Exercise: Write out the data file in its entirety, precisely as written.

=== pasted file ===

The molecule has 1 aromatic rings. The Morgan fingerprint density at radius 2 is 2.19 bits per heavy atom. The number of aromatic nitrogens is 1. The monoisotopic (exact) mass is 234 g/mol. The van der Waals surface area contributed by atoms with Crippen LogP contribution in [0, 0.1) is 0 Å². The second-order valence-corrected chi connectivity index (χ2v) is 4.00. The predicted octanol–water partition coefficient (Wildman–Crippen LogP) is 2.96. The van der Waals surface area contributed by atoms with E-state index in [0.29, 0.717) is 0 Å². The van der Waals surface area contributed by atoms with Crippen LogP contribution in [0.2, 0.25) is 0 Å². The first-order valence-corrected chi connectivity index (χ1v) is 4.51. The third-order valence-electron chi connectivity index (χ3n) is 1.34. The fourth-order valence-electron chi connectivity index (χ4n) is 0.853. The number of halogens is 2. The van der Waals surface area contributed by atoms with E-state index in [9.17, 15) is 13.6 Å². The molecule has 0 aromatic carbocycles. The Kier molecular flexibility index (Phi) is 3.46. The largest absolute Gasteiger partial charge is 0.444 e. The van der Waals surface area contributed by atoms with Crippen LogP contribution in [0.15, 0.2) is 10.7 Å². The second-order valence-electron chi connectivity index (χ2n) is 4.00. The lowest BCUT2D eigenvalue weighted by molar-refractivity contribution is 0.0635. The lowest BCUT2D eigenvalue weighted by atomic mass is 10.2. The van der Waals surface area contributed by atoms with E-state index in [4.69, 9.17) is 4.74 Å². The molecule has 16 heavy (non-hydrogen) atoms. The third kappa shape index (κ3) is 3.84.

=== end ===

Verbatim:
The molecule has 1 aromatic rings. The Morgan fingerprint density at radius 2 is 2.19 bits per heavy atom. The number of aromatic nitrogens is 1. The monoisotopic (exact) mass is 234 g/mol. The van der Waals surface area contributed by atoms with Crippen LogP contribution in [0, 0.1) is 0 Å². The second-order valence-corrected chi connectivity index (χ2v) is 4.00. The predicted octanol–water partition coefficient (Wildman–Crippen LogP) is 2.96. The van der Waals surface area contributed by atoms with E-state index in [0.29, 0.717) is 0 Å². The van der Waals surface area contributed by atoms with Crippen LogP contribution in [0.2, 0.25) is 0 Å². The first-order valence-corrected chi connectivity index (χ1v) is 4.51. The third-order valence-electron chi connectivity index (χ3n) is 1.34. The fourth-order valence-electron chi connectivity index (χ4n) is 0.853. The number of halogens is 2. The van der Waals surface area contributed by atoms with E-state index in [9.17, 15) is 13.6 Å². The molecule has 0 aromatic carbocycles. The Kier molecular flexibility index (Phi) is 3.46. The largest absolute Gasteiger partial charge is 0.444 e. The van der Waals surface area contributed by atoms with Crippen LogP contribution in [0.15, 0.2) is 10.7 Å². The second-order valence-electron chi connectivity index (χ2n) is 4.00. The lowest BCUT2D eigenvalue weighted by molar-refractivity contribution is 0.0635. The lowest BCUT2D eigenvalue weighted by atomic mass is 10.2. The van der Waals surface area contributed by atoms with E-state index in [4.69, 9.17) is 4.74 Å². The molecule has 16 heavy (non-hydrogen) atoms. The third kappa shape index (κ3) is 3.84.